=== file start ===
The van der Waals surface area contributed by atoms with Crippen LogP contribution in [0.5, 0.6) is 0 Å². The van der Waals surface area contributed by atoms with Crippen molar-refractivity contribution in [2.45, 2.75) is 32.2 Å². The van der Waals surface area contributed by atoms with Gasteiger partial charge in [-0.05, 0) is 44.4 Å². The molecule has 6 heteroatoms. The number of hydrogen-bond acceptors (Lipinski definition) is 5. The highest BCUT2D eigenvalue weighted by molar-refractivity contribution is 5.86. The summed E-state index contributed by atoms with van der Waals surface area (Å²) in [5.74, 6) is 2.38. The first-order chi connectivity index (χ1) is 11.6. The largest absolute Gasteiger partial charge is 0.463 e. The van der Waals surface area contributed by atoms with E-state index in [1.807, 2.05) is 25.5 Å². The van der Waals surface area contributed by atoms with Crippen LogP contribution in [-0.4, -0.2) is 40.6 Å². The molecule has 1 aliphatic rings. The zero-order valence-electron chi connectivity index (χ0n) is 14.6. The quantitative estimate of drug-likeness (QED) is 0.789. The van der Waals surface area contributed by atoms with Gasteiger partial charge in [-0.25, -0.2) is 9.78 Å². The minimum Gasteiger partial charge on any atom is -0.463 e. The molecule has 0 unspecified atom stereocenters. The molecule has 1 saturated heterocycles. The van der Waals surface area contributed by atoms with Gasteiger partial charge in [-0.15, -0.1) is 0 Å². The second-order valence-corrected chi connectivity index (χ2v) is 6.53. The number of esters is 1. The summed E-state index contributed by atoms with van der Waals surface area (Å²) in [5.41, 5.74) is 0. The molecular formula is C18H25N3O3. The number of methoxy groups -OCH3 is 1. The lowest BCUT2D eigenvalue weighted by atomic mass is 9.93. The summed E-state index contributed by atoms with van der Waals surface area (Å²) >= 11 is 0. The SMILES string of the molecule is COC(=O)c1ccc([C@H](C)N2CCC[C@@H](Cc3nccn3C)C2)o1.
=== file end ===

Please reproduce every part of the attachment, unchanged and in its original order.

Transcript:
The van der Waals surface area contributed by atoms with Crippen LogP contribution in [0.5, 0.6) is 0 Å². The van der Waals surface area contributed by atoms with Crippen molar-refractivity contribution in [2.45, 2.75) is 32.2 Å². The van der Waals surface area contributed by atoms with Gasteiger partial charge in [-0.05, 0) is 44.4 Å². The molecule has 6 heteroatoms. The number of hydrogen-bond acceptors (Lipinski definition) is 5. The highest BCUT2D eigenvalue weighted by molar-refractivity contribution is 5.86. The summed E-state index contributed by atoms with van der Waals surface area (Å²) in [5.74, 6) is 2.38. The first-order chi connectivity index (χ1) is 11.6. The largest absolute Gasteiger partial charge is 0.463 e. The van der Waals surface area contributed by atoms with E-state index in [1.807, 2.05) is 25.5 Å². The van der Waals surface area contributed by atoms with Crippen LogP contribution in [-0.4, -0.2) is 40.6 Å². The molecule has 1 aliphatic rings. The zero-order valence-electron chi connectivity index (χ0n) is 14.6. The quantitative estimate of drug-likeness (QED) is 0.789. The van der Waals surface area contributed by atoms with Gasteiger partial charge in [-0.25, -0.2) is 9.78 Å². The minimum Gasteiger partial charge on any atom is -0.463 e. The molecule has 0 unspecified atom stereocenters. The molecule has 1 saturated heterocycles. The van der Waals surface area contributed by atoms with Gasteiger partial charge in [-0.15, -0.1) is 0 Å². The second-order valence-corrected chi connectivity index (χ2v) is 6.53. The number of esters is 1. The summed E-state index contributed by atoms with van der Waals surface area (Å²) in [5.41, 5.74) is 0. The molecular formula is C18H25N3O3. The number of methoxy groups -OCH3 is 1. The lowest BCUT2D eigenvalue weighted by atomic mass is 9.93. The summed E-state index contributed by atoms with van der Waals surface area (Å²) >= 11 is 0. The SMILES string of the molecule is COC(=O)c1ccc([C@H](C)N2CCC[C@@H](Cc3nccn3C)C2)o1.